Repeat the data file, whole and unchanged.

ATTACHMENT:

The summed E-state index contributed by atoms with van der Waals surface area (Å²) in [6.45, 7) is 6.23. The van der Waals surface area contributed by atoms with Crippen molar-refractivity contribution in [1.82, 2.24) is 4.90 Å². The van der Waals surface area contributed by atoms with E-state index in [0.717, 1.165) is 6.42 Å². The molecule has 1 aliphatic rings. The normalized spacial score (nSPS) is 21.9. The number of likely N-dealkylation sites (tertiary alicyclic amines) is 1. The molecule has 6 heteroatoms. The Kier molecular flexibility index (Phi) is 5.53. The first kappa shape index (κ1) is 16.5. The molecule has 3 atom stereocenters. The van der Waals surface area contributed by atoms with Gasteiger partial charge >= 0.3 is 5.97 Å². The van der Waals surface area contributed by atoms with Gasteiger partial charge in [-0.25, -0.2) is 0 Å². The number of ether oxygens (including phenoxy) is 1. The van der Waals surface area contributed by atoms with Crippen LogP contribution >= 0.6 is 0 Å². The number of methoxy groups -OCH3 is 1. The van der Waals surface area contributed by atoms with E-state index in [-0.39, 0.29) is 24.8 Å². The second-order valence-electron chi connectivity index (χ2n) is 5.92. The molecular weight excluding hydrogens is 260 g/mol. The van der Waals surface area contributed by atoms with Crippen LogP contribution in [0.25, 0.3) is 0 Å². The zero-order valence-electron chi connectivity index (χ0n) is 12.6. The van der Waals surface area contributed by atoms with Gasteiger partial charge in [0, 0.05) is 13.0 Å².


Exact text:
The summed E-state index contributed by atoms with van der Waals surface area (Å²) in [6.45, 7) is 6.23. The van der Waals surface area contributed by atoms with Crippen molar-refractivity contribution in [1.82, 2.24) is 4.90 Å². The van der Waals surface area contributed by atoms with E-state index in [0.717, 1.165) is 6.42 Å². The molecule has 1 aliphatic rings. The normalized spacial score (nSPS) is 21.9. The number of likely N-dealkylation sites (tertiary alicyclic amines) is 1. The molecule has 6 heteroatoms. The Kier molecular flexibility index (Phi) is 5.53. The first kappa shape index (κ1) is 16.5. The molecule has 3 atom stereocenters. The van der Waals surface area contributed by atoms with Gasteiger partial charge >= 0.3 is 5.97 Å². The van der Waals surface area contributed by atoms with Gasteiger partial charge in [-0.25, -0.2) is 0 Å². The number of ether oxygens (including phenoxy) is 1. The van der Waals surface area contributed by atoms with Crippen LogP contribution >= 0.6 is 0 Å². The number of methoxy groups -OCH3 is 1. The van der Waals surface area contributed by atoms with E-state index in [-0.39, 0.29) is 24.8 Å². The second-order valence-electron chi connectivity index (χ2n) is 5.92. The molecular weight excluding hydrogens is 260 g/mol. The van der Waals surface area contributed by atoms with Crippen LogP contribution in [0.25, 0.3) is 0 Å². The zero-order valence-electron chi connectivity index (χ0n) is 12.6. The van der Waals surface area contributed by atoms with Gasteiger partial charge in [0, 0.05) is 13.0 Å².